Stephen Timewell analyses the effect the growth of the Internet and consequent intensifying competitiveness will have on the smaller banks around the world.

The banking revolution taking place is not just for big banks. Smaller banks around the world are also subject to the same radical changes taking place; new competition and technology, deregulation, and globalisation.

While our first 1001–2000 world bank listing contains many institutions that some observers may feel are outside the cut and thrust of global developments, it would be unwise for banks of any size and in any region to think they can remain immune to current trends.

The Banker’s second 1000 listing, not surprisingly, is dominated by banks from the world’s largest economy, the US, which contributed 199 banks to the Top 1000 world banks listing in the July issue. The 592 US banks in the 1001–2000 listing are largely regional and local banks but these institutions are coming under pressure as the new information age arms the consumer with the ability to shop around which is likely to lead to a further commoditisation of products and rationalisation of returns.

Notes Donaldson, Lufkin & Jenrette in a recent report: “The Internet, together with financial services reform, also facilitates the entry of new players – Merrill Lynch, American Express, E*Trade – keen to gather a greater share of consumers’ savings through the marketing of their own, more competitively priced FDIC-insured deposit accounts.

Many of these new players come equipped with superior scale, sales and marketing expertise, national franchises and nationwide brand recognition.” Examining the prospects for the regional banks, the DLJ report concludes: “The Internet and financial services reform together pack a one-two punch, likely to dramatically lift the competitive intensity of the banking business.

We believe this logic to be quite compelling. It is at the root of our more bearish stance on the regional banking business. It is, however, early innings in what we consider a sea-change in the banking and financial services businesses. It is not entirely fair or realistic to conclude that all banks will be losers – though there may be more losers than winners, there will be some of each.” It is clear, however, that the trends of increasing competition, lower profit margins and the declining value of physical infrastructure are not likely to be reversed and are working against the intrinsic value of the average regional bank in the US and, for that matter, anywhere.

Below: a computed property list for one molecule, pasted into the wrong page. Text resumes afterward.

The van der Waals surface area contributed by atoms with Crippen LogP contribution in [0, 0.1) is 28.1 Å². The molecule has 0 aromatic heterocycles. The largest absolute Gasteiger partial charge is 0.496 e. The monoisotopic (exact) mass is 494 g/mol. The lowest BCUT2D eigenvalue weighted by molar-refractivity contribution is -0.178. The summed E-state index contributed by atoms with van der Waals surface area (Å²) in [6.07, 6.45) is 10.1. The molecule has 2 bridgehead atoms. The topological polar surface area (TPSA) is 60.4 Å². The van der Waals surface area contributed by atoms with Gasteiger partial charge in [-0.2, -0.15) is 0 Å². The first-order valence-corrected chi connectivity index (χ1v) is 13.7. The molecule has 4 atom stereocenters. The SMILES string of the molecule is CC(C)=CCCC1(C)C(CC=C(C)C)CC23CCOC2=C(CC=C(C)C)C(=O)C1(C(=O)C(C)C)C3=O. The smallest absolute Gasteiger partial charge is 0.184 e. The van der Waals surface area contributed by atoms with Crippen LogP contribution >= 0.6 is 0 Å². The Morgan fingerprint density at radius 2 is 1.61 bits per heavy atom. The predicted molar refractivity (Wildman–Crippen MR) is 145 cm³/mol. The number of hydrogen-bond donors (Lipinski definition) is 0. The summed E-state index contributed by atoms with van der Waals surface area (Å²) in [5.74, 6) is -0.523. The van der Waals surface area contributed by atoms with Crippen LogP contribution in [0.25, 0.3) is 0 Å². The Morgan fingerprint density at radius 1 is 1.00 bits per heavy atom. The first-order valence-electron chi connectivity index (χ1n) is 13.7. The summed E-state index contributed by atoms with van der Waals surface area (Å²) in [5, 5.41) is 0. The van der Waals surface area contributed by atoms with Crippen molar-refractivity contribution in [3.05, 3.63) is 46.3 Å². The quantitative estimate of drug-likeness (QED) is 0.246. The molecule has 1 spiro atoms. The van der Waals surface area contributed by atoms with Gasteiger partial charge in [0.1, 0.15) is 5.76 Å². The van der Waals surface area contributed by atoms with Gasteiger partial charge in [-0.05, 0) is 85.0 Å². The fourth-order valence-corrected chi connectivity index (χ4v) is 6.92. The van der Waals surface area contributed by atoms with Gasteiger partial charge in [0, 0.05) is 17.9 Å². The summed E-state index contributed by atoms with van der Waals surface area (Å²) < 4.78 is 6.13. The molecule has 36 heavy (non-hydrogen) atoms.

Not all banks need be losers but the Internet and other technology offer significant potential for efficiency gains to those willing to make the investment and perhaps get the advantage over their competitors. In the US and elsewhere, those willing to fully harness the power of the Internet and related technology should be able to profitably leverage their investment. Amongst bigger banks, Wells Fargo has been able to improve cross-sell ratios, customer retention and profitability through the leverage of the online channel.

The smaller US banks, the ones in this listing, cannot avoid facing up to the same issues and fully taking on board that they need to change to survive. Standing still is not a solution. Along with the US banks, the German savings banks or Sparkassen constitute a major chunk of this listing, providing 113 institutions, while also accounting for well over 50 institutions in the Top 1000 listing. In 1998 the German savings banks accounted for 62 per cent of all municipal deposits and for almost half of the country’s individual deposits.

And according to the Brussels-based European Savings Banks Group, the Sparkassen and Landesbanken in 1996 and 1997 paid around c5bn ($4.6bn) in taxes or nearly half of the total corporate tax volume paid by the country’s credit sector.